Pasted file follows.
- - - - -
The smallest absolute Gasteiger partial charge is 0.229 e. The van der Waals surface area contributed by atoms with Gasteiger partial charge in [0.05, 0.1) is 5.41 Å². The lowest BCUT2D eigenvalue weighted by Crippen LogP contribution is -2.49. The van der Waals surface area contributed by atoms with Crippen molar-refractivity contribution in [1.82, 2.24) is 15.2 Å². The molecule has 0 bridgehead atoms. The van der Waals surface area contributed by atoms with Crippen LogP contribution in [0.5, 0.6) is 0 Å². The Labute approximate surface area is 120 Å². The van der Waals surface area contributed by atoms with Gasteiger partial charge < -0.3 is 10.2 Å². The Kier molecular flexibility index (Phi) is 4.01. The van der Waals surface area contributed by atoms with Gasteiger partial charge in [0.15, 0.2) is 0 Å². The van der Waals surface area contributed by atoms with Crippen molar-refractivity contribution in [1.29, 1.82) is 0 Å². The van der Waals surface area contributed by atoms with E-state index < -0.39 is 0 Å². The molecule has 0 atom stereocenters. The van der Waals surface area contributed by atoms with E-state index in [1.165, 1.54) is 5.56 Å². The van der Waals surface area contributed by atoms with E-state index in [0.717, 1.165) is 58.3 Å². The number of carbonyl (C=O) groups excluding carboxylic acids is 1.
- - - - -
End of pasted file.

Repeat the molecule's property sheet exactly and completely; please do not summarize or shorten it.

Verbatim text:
The smallest absolute Gasteiger partial charge is 0.229 e. The van der Waals surface area contributed by atoms with Gasteiger partial charge in [0.05, 0.1) is 5.41 Å². The lowest BCUT2D eigenvalue weighted by Crippen LogP contribution is -2.49. The van der Waals surface area contributed by atoms with Crippen molar-refractivity contribution in [1.82, 2.24) is 15.2 Å². The molecule has 0 bridgehead atoms. The van der Waals surface area contributed by atoms with Crippen LogP contribution in [0.5, 0.6) is 0 Å². The Labute approximate surface area is 120 Å². The van der Waals surface area contributed by atoms with Gasteiger partial charge < -0.3 is 10.2 Å². The Kier molecular flexibility index (Phi) is 4.01. The van der Waals surface area contributed by atoms with Gasteiger partial charge in [0.15, 0.2) is 0 Å². The van der Waals surface area contributed by atoms with Crippen molar-refractivity contribution in [1.29, 1.82) is 0 Å². The van der Waals surface area contributed by atoms with E-state index < -0.39 is 0 Å². The molecule has 0 atom stereocenters. The van der Waals surface area contributed by atoms with E-state index in [1.165, 1.54) is 5.56 Å². The van der Waals surface area contributed by atoms with E-state index in [0.717, 1.165) is 58.3 Å². The number of carbonyl (C=O) groups excluding carboxylic acids is 1.